SpaceX plans to launch the eighth version of its Starship interplanetary rocket SN8 to about 50,000 feet with an ambitious test schedule that CEO Elon Musk wouldn’t take odds on its success. The silo-like stainless steel cylinder, which looks a little more spaceship-like with its nose cone attached for the first time, is hoped to blast off the pad at Boca Chica, Texas, test a bunch of onboard systems and then flip over for a belly-first descent. It will then fire its engines for a vertical landing on the pad. Maybe.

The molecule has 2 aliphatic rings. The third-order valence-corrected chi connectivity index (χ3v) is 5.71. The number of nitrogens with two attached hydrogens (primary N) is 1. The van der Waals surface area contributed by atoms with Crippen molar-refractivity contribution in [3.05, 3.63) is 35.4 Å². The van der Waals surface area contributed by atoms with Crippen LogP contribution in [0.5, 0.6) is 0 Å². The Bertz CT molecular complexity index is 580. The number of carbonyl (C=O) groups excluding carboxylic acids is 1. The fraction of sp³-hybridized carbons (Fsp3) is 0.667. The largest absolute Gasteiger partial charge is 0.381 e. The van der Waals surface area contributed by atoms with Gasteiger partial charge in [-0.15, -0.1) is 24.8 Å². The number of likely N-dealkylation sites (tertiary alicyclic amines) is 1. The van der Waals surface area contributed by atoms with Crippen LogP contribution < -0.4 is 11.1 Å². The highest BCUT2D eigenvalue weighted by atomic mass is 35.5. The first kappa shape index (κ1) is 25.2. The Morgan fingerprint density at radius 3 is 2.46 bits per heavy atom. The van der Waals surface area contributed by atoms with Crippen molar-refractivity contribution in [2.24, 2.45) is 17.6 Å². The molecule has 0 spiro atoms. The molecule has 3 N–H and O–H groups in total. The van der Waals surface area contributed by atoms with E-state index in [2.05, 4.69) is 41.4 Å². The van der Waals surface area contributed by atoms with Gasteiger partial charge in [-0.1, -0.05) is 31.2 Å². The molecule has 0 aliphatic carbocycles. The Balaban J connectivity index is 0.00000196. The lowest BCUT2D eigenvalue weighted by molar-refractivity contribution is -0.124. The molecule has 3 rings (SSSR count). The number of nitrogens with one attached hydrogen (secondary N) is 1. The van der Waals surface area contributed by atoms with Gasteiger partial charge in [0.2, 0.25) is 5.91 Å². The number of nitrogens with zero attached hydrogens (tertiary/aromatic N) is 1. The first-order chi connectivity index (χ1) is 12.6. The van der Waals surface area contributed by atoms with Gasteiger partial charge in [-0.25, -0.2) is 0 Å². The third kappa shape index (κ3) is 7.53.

“Lot of things need to go right, so maybe 1/3 chance,” Musk said in a tweet. “But that’s why we have SN9 and SN10.” Those are the next prototype spacecraft, waiting in line in the production facility so that testing can continue even if the current vehicle is lost. Several of the earlier prototypes have gone out in a blaze of glory in spectacular and destructive fireballs. Each prototype is more complex than the next and SpaceX is gambling that disposable prototypes will be ultimately cheaper than achieving untested perfection on the first try. While the Starship’s top tier mission is to take humans to Mars, the vehicles sophisticated enough for orbital flight will be used as a more efficient way to launch low earth orbit satellites for Musk’s Starlink internet service.